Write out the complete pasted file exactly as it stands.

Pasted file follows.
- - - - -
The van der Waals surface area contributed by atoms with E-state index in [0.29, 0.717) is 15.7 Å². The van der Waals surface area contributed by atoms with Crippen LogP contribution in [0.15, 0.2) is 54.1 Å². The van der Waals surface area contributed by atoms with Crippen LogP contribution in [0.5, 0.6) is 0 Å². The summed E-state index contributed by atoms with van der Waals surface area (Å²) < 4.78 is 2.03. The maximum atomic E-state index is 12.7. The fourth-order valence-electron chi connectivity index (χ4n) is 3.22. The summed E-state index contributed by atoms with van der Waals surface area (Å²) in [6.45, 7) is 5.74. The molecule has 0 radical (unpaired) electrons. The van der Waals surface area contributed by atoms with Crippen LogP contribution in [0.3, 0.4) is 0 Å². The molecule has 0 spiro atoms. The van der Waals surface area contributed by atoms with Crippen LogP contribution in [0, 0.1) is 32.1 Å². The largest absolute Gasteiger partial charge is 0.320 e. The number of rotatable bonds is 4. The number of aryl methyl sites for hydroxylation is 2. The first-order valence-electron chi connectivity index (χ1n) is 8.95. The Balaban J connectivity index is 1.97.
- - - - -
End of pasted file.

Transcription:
The van der Waals surface area contributed by atoms with E-state index in [0.29, 0.717) is 15.7 Å². The van der Waals surface area contributed by atoms with Crippen LogP contribution in [0.15, 0.2) is 54.1 Å². The van der Waals surface area contributed by atoms with Crippen LogP contribution in [0.5, 0.6) is 0 Å². The summed E-state index contributed by atoms with van der Waals surface area (Å²) < 4.78 is 2.03. The maximum atomic E-state index is 12.7. The fourth-order valence-electron chi connectivity index (χ4n) is 3.22. The summed E-state index contributed by atoms with van der Waals surface area (Å²) in [6.45, 7) is 5.74. The molecule has 0 radical (unpaired) electrons. The van der Waals surface area contributed by atoms with Crippen LogP contribution in [0.3, 0.4) is 0 Å². The molecule has 0 spiro atoms. The van der Waals surface area contributed by atoms with Crippen LogP contribution in [0, 0.1) is 32.1 Å². The largest absolute Gasteiger partial charge is 0.320 e. The number of rotatable bonds is 4. The number of aryl methyl sites for hydroxylation is 2. The first-order valence-electron chi connectivity index (χ1n) is 8.95. The Balaban J connectivity index is 1.97.